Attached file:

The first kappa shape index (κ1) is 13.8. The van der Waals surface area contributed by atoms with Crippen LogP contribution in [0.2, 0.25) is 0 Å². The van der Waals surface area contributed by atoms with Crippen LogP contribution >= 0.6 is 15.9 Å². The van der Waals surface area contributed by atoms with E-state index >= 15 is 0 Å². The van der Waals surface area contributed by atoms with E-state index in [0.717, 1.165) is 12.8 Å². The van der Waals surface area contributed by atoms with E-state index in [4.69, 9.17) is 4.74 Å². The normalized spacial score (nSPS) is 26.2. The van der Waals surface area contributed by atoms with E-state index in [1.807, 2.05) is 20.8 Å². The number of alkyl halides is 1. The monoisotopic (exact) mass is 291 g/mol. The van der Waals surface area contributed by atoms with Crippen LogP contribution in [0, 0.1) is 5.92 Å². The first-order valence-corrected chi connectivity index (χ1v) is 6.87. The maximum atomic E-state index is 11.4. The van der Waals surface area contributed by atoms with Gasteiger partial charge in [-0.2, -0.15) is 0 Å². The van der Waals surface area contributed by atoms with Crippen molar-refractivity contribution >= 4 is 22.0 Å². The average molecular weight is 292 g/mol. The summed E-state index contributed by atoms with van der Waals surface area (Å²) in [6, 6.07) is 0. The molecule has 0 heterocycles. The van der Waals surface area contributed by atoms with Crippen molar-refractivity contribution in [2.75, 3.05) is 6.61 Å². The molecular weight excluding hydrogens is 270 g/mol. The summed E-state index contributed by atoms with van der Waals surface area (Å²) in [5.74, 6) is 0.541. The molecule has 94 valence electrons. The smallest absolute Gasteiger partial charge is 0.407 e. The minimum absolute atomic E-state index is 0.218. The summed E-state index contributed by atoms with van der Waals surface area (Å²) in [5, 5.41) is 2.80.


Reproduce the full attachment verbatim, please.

The first kappa shape index (κ1) is 13.8. The van der Waals surface area contributed by atoms with Crippen LogP contribution in [0.2, 0.25) is 0 Å². The van der Waals surface area contributed by atoms with Crippen LogP contribution >= 0.6 is 15.9 Å². The van der Waals surface area contributed by atoms with E-state index >= 15 is 0 Å². The van der Waals surface area contributed by atoms with E-state index in [0.717, 1.165) is 12.8 Å². The van der Waals surface area contributed by atoms with E-state index in [4.69, 9.17) is 4.74 Å². The normalized spacial score (nSPS) is 26.2. The van der Waals surface area contributed by atoms with E-state index in [1.807, 2.05) is 20.8 Å². The number of alkyl halides is 1. The monoisotopic (exact) mass is 291 g/mol. The van der Waals surface area contributed by atoms with Crippen LogP contribution in [0, 0.1) is 5.92 Å². The first-order valence-corrected chi connectivity index (χ1v) is 6.87. The maximum atomic E-state index is 11.4. The van der Waals surface area contributed by atoms with Gasteiger partial charge in [-0.2, -0.15) is 0 Å². The van der Waals surface area contributed by atoms with Crippen molar-refractivity contribution >= 4 is 22.0 Å². The average molecular weight is 292 g/mol. The summed E-state index contributed by atoms with van der Waals surface area (Å²) in [6, 6.07) is 0. The molecule has 0 heterocycles. The van der Waals surface area contributed by atoms with Crippen molar-refractivity contribution in [2.75, 3.05) is 6.61 Å². The molecular weight excluding hydrogens is 270 g/mol. The summed E-state index contributed by atoms with van der Waals surface area (Å²) in [5.74, 6) is 0.541. The molecule has 94 valence electrons. The smallest absolute Gasteiger partial charge is 0.407 e. The minimum absolute atomic E-state index is 0.218. The summed E-state index contributed by atoms with van der Waals surface area (Å²) in [5, 5.41) is 2.80.